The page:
Rigid Boardstock Insulation Moisture Management Issues

Rigid Boardstock Insulation: Friend or Foe?

“When the message is absolutely critical, and not heeding the message increases the likelihood that a disastrous outcome will occur, then repeating the message is (or should be) a professional imperative! This has never been more true than with the issue of specifying and installing rigid boardstock insulation exterior of WRB’s and exterior sheathing on the exterior building envelope.”

The preceding paragraph is from the introduction to John Koester’s new white paper on potential moisture management issues architects, contractors and building owners face when they choose to use rigid boardstock insulation directly behind the exterior veneer of the building envelope (see image below). Normally, we release these articles after they have been published in industry-related magazines; however, this one addresses a topic that is so timely, we are going to release it immediately via our electronic newsletter, our website www.MTIdry.com and our social media sites. There is absolutely no charge nor are there any other conditions to access this article. It is immediately available as a PDF document via the link at the end of this article.

The following are some highlights from the “Exterior Rigid Boardstock Insulation Moisture Management Issues” article.

  • Most boardstock rigid insulation has some moisture-resistant characteristics.
  • When layered against a weather-resistant barrier (WRB) on exterior sheathing, an undrained cavity/void will be created that may entrap moisture.
  • Installing a thickness of rigid boardstock insulation over WRBs and exterior sheathing may have an impact on the fastening patterns and/or structural requirements to secure thin veneers (stucco, adhered thin stone and thin brick and various other siding systems).
  • Rigid boardstock insulation may have dynamics of its own.
  • Installing a thickness of rigid boardstock insulation over WRBs and exterior sheathing will impact exterior building envelope rough openings…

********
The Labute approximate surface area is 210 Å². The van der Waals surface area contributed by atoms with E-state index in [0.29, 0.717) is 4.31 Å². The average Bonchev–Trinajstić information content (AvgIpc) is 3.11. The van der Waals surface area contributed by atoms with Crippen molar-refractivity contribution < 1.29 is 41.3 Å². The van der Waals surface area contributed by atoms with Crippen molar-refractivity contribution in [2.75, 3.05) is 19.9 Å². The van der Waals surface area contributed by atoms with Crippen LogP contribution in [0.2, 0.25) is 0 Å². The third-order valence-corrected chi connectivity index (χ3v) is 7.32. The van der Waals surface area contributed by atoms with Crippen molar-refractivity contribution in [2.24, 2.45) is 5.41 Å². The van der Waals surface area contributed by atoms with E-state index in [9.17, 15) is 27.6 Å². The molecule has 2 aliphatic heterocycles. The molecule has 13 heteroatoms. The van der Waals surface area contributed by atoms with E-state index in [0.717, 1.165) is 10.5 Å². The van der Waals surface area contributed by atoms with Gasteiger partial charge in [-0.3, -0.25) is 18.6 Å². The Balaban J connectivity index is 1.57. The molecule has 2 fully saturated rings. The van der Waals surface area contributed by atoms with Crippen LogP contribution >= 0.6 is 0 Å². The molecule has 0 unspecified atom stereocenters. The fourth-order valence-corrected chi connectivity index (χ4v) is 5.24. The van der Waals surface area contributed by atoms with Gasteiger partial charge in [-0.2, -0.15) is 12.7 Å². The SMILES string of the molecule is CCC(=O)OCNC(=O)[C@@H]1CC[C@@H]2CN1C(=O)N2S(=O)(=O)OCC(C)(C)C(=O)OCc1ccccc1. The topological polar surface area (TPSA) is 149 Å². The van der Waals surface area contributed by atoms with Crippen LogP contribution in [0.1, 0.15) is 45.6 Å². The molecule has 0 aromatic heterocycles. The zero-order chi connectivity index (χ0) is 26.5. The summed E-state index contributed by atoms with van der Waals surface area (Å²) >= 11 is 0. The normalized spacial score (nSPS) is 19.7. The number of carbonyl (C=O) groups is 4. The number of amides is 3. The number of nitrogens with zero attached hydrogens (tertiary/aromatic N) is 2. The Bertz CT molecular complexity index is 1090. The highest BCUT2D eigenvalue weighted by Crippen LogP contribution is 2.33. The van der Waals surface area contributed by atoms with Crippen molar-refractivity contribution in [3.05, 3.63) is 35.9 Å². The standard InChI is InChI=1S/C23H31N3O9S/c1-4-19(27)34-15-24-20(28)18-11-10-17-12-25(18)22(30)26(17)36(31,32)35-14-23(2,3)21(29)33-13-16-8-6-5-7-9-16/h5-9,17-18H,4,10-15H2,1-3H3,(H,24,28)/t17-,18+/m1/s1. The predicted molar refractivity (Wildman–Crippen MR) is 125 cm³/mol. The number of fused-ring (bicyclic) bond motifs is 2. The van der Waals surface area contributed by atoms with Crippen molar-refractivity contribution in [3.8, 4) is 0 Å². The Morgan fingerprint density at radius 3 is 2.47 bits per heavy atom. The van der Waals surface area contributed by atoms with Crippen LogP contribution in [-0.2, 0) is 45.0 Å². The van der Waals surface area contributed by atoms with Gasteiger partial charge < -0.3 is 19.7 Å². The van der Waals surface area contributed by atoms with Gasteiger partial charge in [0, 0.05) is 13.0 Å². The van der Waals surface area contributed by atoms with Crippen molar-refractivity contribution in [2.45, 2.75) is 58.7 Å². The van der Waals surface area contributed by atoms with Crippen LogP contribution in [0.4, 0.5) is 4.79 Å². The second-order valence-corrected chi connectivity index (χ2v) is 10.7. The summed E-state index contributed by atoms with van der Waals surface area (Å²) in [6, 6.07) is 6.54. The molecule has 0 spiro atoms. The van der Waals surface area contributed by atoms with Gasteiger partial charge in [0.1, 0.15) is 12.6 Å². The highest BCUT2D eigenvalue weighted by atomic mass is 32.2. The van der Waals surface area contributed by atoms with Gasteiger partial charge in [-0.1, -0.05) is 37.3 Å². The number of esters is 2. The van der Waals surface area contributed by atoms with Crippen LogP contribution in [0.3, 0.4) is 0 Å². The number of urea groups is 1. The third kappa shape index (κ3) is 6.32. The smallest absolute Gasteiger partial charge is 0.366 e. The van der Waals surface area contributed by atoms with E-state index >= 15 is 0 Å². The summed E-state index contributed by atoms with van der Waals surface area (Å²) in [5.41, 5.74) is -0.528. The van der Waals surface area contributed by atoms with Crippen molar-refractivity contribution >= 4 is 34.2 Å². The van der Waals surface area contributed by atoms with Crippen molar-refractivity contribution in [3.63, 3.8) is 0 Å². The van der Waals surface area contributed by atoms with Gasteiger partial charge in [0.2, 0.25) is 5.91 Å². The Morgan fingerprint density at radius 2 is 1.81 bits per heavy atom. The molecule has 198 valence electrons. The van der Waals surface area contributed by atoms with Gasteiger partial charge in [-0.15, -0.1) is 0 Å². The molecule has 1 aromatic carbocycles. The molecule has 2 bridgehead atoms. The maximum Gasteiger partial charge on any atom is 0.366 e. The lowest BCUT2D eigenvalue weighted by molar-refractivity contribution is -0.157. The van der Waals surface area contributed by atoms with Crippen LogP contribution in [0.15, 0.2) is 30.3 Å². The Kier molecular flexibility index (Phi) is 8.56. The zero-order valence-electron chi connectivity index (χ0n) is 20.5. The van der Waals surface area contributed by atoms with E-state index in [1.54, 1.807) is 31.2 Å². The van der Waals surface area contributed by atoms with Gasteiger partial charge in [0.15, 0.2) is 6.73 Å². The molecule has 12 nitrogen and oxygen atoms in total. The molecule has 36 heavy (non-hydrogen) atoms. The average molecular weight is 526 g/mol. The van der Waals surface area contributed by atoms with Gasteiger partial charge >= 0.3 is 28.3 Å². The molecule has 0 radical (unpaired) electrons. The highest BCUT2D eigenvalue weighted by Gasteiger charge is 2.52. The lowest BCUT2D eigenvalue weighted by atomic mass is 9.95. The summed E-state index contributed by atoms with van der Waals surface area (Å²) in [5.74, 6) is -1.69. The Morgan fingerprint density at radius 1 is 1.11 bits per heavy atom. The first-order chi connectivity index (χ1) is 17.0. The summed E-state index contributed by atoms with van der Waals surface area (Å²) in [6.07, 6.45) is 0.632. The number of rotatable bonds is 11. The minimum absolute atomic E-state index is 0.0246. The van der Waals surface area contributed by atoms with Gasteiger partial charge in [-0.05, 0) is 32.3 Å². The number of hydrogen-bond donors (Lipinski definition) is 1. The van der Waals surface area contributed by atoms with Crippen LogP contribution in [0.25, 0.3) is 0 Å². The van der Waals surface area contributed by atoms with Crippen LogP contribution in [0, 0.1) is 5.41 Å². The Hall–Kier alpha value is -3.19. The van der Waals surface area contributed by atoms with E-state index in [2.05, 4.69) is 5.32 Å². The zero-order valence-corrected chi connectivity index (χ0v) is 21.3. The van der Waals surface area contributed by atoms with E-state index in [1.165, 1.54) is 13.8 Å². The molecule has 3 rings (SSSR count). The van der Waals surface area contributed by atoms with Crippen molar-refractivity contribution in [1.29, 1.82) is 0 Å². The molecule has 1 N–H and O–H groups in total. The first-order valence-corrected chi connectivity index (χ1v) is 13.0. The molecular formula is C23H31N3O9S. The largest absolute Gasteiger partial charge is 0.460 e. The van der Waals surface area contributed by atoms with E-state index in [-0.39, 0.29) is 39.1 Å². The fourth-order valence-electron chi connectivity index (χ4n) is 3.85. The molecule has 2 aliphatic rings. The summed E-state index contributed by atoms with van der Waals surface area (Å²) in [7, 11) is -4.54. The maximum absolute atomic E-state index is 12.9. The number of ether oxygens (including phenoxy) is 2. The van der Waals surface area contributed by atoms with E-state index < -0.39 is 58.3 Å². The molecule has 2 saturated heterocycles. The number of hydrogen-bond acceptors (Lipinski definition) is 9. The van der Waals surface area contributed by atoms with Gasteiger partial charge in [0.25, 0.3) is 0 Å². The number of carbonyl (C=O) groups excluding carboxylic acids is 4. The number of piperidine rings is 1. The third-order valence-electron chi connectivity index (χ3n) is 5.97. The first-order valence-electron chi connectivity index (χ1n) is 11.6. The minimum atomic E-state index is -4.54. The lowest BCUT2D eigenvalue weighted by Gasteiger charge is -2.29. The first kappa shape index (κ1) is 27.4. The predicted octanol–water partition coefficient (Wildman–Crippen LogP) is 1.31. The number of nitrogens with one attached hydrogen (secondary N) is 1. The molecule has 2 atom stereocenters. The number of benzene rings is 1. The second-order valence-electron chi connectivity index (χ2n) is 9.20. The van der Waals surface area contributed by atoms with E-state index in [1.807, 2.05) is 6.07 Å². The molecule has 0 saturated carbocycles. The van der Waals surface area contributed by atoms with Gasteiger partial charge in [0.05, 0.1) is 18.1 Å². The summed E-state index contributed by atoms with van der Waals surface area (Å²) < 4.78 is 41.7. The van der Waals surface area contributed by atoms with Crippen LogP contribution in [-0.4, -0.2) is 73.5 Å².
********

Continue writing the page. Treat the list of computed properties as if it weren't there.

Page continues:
The article goes far beyond simply pointing out problems. Through the use of text and numerous detailed drawings (17) it shows how to solve or avoid the problems. We hope you find this information helpful, as well as timely. MTI believes that too much time is spent on the energy-saving side of the building envelope detail while often ignoring the moisture management side of the equation.

Building envelope moisture management must be equally involved in the building envelope detail if sustainability and energy efficiency are the goal!

Download the Rigid Boardstock White Paper

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Wright and the Middle Class – The Usonian Dream

For an architect of Frank Lloyd Wright’s stature and ego, to pursue affordable architecture for the average person seems out of character.  But that was the goal of his Usonian dream.  Based on the Populist and Progressive ideas of elevating the common man, Usonian (a term pulled from United States of North America) architecture sought to democratize building.  Wright’s Usonian homes were simple, one-story homes, of modest square footage, without a garage, a basement, or much storage.  They were also modest in exterior adornment.  Like the earlier Prairie School houses, the Usonian homes usually featured low roofs with large overhangs and open living areas.  Bernard Pyron wrote that for Wright, “Nature, Democracy, Spirituality, Culture and Art all became talismans that he used to promote the ideas spawned from this worldview.”  As a result, Wright came to believe that members of the middle and lower classes might be cultivated to appreciate great art and to develop as individuals in a free, democratic culture. In Frank Lloyd Wright’s mind, to accomplish this meant developing a uniquely American architecture that was affordable for all.  All these beliefs led to the development of his Usonian architecture.